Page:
Feedback is great. Fact. Without feedback we can’t grow, learn, develop or understand how to make improvements in our market place. Feedback should be gathered regularly, reviewed and actioned. When we conduct a viewing on a property we gather feedback, we find out what the viewer liked about the property, what their reservations are, what their opinion on the price is, what the next steps are with that particular property. We ask all of this so that we can inform the vendor or landlord. By giving them constructive criticisms as to why the viewer is not interested, the viewers comments can then be used to generate a strategy which will result in the sale or let of the property. Feedback is knowledge and knowledge is power. If we know what the problem is then we can fix it.
What systems do you have in place? Do you conduct customer satisfaction surveys? When do you send these? What do you do with the feedback? How do you find out feedback from your team? Do you ask them for their opinions? In my experience a lot of firms will send a feedback questionnaire out to their customers, generally at the end of the process.
A firm I worked for sent, on completion day, by email, a 19 question, excel spreadsheet to buyers and sellers. The return rate was about 0.1% because firstly who has internet up and running day 1, or on moving day the inclination to open emails? To then have to open a spreadsheet and find yourself with 19 questions to answer… very few bothered. Those that did respond had now ended their journey with the company, so there was no scope for the company to act quickly to address the problems, simply because the customer was now no longer engaged with the business. The responses were sent to head office where the marketing team farmed them out to the Branch Managers, there were no systems to follow this up and so the feedback that was gathered really was very rarely actioned. So what was the point? It simply became a box ticking exercise.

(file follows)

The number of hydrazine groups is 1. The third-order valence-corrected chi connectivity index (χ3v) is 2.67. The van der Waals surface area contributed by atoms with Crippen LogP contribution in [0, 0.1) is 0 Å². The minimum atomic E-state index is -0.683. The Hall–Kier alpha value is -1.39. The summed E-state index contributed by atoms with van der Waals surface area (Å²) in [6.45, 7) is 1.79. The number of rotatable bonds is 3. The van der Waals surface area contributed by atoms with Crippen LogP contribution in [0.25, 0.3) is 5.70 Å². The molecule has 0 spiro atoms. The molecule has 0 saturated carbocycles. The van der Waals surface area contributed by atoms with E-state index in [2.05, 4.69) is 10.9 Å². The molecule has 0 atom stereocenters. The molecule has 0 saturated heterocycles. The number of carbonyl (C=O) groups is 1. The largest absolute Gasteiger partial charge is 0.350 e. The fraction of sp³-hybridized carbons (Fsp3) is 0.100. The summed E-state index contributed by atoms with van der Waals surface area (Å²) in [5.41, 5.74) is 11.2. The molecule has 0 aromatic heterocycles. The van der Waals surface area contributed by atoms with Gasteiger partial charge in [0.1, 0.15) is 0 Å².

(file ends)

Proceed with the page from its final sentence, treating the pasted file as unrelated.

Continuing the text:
If you are going to the lengths to obtain feedback, think about capturing this data whilst your customer is still engaged within your business. Choose points within their journey to measure your service where you can act quickly to address problems and issues. This simple act of acting quickly will show you care but also will also help you retain customers. Get a system in place to handle the incoming feedback, making sure all comments are captured and actioned. Have a reward system, a lot of the feedback you will recover will be praising your team, make sure you have a process in place to recognise their efforts. Most importantly make sure you have a metric to measure this feedback, you can’t manage what you can’t measure. Without having a tangible metric in place how can you assess if changes you make actually have any impact or not?
More importantly give your customers a voice, if you don’t ask them they may not tell you, but the feedback will still be discussed, only down the pub with their mates rather than you. Ignorance is not always bliss. People have been recruited for their attitude, and because they have passion about delivering excellence, but also understand how to compensate depending on the issue.